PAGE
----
Color, movement and lights dominate the screens of the Nightclub & Bar Show
If you ever doubted we live in an Instagram world, a stint on this week’s Nightclub & Bar Show at the Las Vegas Convention Center would put that aside. Color, movement and light were all put forward at the show, as were new and old flavors.
An example: At the RoxiSpice booth Tuesday afternoon, Rudy Vargas, owner of the Whiskey & Wine Saloon in Monticello, Indiana, looked at a row of transparent cylinders, each containing a neon-hued cocktail mix propelled in a cyclonic motion.
After a representative from RoxiSpice circled a glass in an attached device, filled it with dry ice, and topped it with a green apple cocktail mix for a drink reminiscent of the Wicked Witch of the Swirling West among the mists, Vargas said he saw the potential.
“Just whatever catches your eye,” he said.
‘Color, smoke and bubbles’
Sal Vitalie was also studying his bar system in southern San Francisco.
“He can definitely use it at the Garden Club,” said Vitalie’s partner Laura Godby. “If I walked into a bar I’d like to try these.”
“It’s the total ‘wow’ factor,” Vitalie said. “Color, smoke and bubbles.”
Was he thinking of buying one for his bar?
“I’m thinking of putting one in my house,” Vitalie said with a laugh.
At the locally based SupraCut booth, Hunter Renninger had already decided he needed a device for his Crickets Sports Bar in Melbourne, Florida.
“We’re definitely going to grab one,” Renninger said. “It’s fast, it’s easy, it’s efficient.
The SupraCut secret: Perfectly cut citrus wedges in seconds – with an optional “courtesy cut” feature to allow a wedge to perch on the edge of a glass or dish.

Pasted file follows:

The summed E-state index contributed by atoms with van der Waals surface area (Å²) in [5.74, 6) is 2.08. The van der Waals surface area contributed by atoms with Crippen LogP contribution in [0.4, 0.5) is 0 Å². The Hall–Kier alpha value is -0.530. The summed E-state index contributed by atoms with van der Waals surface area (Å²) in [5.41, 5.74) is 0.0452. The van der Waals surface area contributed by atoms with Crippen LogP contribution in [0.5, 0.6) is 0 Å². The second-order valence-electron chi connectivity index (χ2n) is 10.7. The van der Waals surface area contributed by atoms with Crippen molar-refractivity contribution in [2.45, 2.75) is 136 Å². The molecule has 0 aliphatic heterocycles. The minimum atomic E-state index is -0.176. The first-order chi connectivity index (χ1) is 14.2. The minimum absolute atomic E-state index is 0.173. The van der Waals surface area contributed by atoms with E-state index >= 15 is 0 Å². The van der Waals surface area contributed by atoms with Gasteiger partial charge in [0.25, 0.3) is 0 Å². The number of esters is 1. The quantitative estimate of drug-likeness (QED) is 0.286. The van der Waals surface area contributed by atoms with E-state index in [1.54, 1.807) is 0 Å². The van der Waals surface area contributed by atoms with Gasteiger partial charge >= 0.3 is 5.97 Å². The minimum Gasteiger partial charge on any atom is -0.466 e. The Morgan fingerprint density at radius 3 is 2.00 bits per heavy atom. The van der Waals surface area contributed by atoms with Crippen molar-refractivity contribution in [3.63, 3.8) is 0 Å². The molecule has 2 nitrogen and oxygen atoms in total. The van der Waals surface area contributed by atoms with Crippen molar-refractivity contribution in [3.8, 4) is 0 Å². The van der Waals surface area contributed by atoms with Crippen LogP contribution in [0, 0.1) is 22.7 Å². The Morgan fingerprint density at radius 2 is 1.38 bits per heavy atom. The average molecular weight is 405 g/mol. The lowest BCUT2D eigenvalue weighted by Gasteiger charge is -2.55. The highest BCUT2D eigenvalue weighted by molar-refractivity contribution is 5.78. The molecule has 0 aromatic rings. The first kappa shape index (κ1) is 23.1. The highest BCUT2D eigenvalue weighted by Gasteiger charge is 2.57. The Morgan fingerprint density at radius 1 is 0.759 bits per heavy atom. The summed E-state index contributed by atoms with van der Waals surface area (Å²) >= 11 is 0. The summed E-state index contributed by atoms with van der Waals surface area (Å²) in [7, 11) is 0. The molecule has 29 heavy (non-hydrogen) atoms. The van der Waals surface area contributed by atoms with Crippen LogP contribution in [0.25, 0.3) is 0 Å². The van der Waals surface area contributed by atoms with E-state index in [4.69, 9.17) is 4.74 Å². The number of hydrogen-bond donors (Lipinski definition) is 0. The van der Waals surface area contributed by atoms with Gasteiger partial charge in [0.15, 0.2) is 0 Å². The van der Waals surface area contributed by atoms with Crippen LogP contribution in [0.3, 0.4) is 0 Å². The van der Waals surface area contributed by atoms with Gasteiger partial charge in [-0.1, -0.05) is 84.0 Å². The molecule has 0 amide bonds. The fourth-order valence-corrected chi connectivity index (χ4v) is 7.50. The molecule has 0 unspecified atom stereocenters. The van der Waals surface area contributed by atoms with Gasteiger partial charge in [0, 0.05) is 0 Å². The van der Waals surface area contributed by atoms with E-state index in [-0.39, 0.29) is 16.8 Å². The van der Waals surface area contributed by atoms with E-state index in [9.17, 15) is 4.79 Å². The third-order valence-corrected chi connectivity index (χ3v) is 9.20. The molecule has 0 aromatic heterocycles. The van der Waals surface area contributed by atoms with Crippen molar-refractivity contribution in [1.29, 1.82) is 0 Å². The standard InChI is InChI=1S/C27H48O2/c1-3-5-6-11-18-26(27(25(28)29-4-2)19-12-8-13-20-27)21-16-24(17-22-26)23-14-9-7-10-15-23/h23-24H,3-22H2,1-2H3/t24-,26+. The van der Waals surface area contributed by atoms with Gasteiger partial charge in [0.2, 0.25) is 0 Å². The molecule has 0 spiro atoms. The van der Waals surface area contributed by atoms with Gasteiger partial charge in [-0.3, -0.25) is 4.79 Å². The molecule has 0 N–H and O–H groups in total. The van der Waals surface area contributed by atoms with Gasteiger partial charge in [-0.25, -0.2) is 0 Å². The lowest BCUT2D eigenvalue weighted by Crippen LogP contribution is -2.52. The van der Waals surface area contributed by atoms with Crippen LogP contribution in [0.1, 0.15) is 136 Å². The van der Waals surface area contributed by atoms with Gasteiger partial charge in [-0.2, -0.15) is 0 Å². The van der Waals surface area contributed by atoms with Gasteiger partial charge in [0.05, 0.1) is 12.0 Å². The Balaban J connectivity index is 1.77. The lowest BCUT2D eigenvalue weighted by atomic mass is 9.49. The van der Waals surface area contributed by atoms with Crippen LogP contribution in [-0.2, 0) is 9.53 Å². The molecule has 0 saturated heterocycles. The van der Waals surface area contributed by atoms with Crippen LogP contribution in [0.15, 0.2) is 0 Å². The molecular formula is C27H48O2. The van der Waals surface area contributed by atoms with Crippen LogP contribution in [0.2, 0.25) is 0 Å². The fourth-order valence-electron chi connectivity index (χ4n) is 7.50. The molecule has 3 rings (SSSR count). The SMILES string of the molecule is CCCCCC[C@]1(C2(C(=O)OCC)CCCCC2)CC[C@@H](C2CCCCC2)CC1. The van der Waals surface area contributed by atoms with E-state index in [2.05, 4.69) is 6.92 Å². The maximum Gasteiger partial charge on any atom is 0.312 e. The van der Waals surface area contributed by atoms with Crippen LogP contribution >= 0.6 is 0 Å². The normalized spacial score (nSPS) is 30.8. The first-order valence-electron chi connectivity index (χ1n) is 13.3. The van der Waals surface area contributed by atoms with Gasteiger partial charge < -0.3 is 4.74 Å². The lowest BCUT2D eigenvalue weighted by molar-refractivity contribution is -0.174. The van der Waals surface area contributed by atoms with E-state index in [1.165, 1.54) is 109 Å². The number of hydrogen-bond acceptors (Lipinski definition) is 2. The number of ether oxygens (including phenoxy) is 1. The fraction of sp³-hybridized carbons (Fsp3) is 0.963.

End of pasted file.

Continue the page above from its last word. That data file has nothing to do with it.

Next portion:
Renninger wasn’t deterred by the fact that the fruits had to be fed one at a time to accurately position the blades, as he said the process was still much faster than cutting them by hand. Another plus: it eliminates inconsistent shapes and sizes cut by hand by different bartenders.
A crowd gathered to watch company representatives demonstrate the Stundenglass Gravity Infuser, in which a fuel source (maple chips on Tuesday) is burned in one chamber, while another chamber (or two chambers) is turned to release the smoke.
Chris Barry, owner of Token Game Tavern and the future Space Bar in Knoxville, Tennessee, thought the devices would be perfect for the space age theme of his new location.
In the show’s Food & Beverage Innovation Center, Joe Fisher spoke about his SoBar protein bar, “the snack made to drink.”
Fisher, a medical scientist who worked in the pharmaceutical industry, created the bars to slow the absorption of alcohol from the small intestine by keeping it longer in the stomach, where it is broken down. Clinical tests show that bars slow stomach emptying, and therefore the rate of absorption, twice as much as other foods. They come in three flavors: peanut honey, almond white chocolate and caramel macchiato.
And what’s a show in Las Vegas without celebrities? Sammy Hagar and Rick Springfield were on hand to discuss their Sammy’s Beach Bar Rum Co.
“I wanted to get into alcohol,” Springfield said. “Sammy knows the business inside and out. I had thought he would be a good person to start a business with, and he is.
As for Hagar, he said he has a line of canned sparkling rum cocktails coming out around the beginning of September. He said he was inspired by tasting what was already on the market.
“I knew I could do better,” Hagar said. He’s planning a pineapple-jalapeno version, one in a tangerine-vanilla custard that he says tastes like a Creamsicle and cherry-cola spices.
And shortly before a gourmet evening, the sponsors of Questex Hospitality announced that the name of the show would be changed to Bar & Restaurant Expo, to better reflect a new era for the industry.
Contact Heidi Knapp Rinella at email@example.com. To follow @HKRinella on Twitter.